Drugmaker Bristol-Myers Squibb Co. said Thursday its second-quarter sales rose slightly but profit was down nearly 6 percent, due to the loss of income from its former nutrition business, spun off late last year.
Bristol, which sells blockbuster blood thinner Plavix and Abilify for psychiatric disorders, managed to beat analysts' profit estimates by a penny per share. But its revenue just missed their expectations.
The New York-based company confirmed profit forecasts issued a few months ago for 2010 and 2013 despite recent factors that are cutting into revenue.
Bristol-Myers reported net income of $927 million, or 53 cents per share. A year earlier, it earned $983 million, or 49 cents per share — when there were millions more shares.
Revenue totaled $4.77 billion, up about 2 percent from $4.67 billion in 2009's second quarter.
Analysts surveyed by Thomson Reuters expected revenue of $4.86 billion and earnings per share of 53 cents, excluding one-time items. Bristol earned 54 cents a share, excluding restructuring and research-licensing costs.
Excluding the spun-off Mead Johnson infant formula business, Bristol's $927 million in income was up 5 percent from $880 million a year earlier.
"As our results demonstrate, operationally things are going well," Chief Executive Lamberto Andreotti told analysts during a conference call. "The progress we have made in our (drug) pipeline and our focus on productivity give us confidence" we can meet profit forecasts, he added.
The company has even started a new $3 billion stock repurchase program, Andreotti noted.
In afternoon trading, shares of Bristol-Myers rose 22 cents to $24.97.
"Overall a reasonable, quiet quarter," BernsteinResearch analyst Timothy Anderson wrote to investors. He said the company has "a two-year window of good growth in 2010/2011, but from 2012-2015 growth is likely to move into negative territory." That could limit share price increases, he added, "despite the palpable excitement around the company's pipeline."
Leerink Swann analyst Seamus Fernandez wrote to investors that Bristol posted "a good quality quarter," with costs slightly lower and gross profit margin slightly higher than he expected.
Bristol-Myers said it expects profit of $1.84 to $1.94 per share, or $2.10 to $2.20 excluding one-time items, for this year and a minimum of $1.95 per share, excluding one-time items, in 2013.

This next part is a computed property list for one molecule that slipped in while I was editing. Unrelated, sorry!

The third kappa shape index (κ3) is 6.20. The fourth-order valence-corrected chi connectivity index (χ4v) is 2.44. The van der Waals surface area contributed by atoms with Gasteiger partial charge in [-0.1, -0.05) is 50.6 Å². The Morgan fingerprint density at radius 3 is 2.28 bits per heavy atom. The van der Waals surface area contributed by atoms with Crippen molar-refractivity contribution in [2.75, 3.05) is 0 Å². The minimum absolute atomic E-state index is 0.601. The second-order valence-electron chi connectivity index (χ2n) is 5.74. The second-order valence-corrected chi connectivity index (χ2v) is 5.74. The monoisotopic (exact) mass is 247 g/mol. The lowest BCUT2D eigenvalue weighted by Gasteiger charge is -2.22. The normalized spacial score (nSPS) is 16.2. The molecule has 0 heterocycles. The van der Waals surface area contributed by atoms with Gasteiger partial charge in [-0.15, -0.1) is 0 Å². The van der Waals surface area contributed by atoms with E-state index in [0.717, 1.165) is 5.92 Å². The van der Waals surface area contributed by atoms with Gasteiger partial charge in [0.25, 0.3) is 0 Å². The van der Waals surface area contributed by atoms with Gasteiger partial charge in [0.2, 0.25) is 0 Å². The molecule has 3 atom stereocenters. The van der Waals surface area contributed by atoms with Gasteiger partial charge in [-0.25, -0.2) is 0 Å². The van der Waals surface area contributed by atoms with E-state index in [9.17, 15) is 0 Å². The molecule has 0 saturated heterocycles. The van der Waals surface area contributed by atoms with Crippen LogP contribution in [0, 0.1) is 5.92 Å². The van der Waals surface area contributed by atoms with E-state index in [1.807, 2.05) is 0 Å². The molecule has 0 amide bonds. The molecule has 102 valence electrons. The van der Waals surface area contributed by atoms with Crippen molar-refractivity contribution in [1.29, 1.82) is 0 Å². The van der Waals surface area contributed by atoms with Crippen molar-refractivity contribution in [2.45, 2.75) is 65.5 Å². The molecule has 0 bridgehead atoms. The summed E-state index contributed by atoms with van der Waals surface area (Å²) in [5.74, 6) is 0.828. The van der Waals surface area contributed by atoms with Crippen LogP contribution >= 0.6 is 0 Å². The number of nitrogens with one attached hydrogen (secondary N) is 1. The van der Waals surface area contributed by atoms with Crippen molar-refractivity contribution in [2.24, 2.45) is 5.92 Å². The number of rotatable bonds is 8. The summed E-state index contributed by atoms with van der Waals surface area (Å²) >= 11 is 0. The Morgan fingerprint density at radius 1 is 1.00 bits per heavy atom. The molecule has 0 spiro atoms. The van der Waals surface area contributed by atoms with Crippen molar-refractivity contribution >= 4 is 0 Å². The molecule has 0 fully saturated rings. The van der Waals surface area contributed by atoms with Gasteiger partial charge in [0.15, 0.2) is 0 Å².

Bristol-Myers issued the 2013 forecast unusually early in a bid to reassure investors and analysts worried about the "patent cliff" it faces in 2012, when Plavix and blood pressure drug Avapro both lose patent protection. Generic competition will quickly erode their sales.
Plavix, which Bristol sells jointly with France's Sanofi-Aventis SA, is the world's second-best-selling prescription medicine. It brought Bristol about $6.1 billion last year, when Avapro had $1.3 billion in sales. Together, they accounted for more than one-third of the company's $18.8 billion in 2009 revenue.
Since the company first issued the forecasts earlier this year, pressure for lower prices from European government health programs has been increasing, with Greece and Spain demanding higher rebates already and other countries expected to follow.
In addition, the U.S. healthcare overall that passed in late March requires bigger rebates on drugs bought through government programs. Bristol said the U.S. healthcare overhaul reduced net sales by 1.5 percent in the second quarter.
Sales in the quarter were led by Plavix, up 6 percent at $1.63 billion; Abilify at $633 million, and HIV treatments Reyataz and Sustiva, at $357 million and $331 million, respectively. Avapro posted $307 million in sales, down 2 percent.
Cancer drug Sprycel was up 23 percent at $132 million, but the diabetes drug Onglyza, launched last summer with high expectations, posted a mere $28 million in sales.
The company says it expects sales to rise in the mid-single-digit range in the second half of the year.
In December, the company traded away the remaining 170 million shares it had in Mead Johnson to investors who owned Bristol-Myers shares. It then retired those shares, reducing its own outstanding shares, to boost earnings per share this year.
Last month, Bristol-Myers announced a raft of positive news on research on experimental drugs and new uses for existing ones, which should boost sales down the road.
That included strong results for biologic cancer drug ipilimumab, in late-stage testing against advanced melanoma and in midstage testing in lung cancer patients, and a late-stage test of diabetes drug dapagliflozin in patients on insulin that found it reduced their insulin use and their blood sugar. Also, a late-stage study of cardiac drug apixaban in patients with an irregular heartbeat was stopped early due to evidence it reduced risk of stroke and dangerous blood clots.
For the first six months, net income rose 3 percent to $1.67 billion, or 96 cents per share, from $1.62 billion, or 81 cents per share, a year earlier. Revenue climbed 6.5 percent to $9.58 billion from $8.99 billion.
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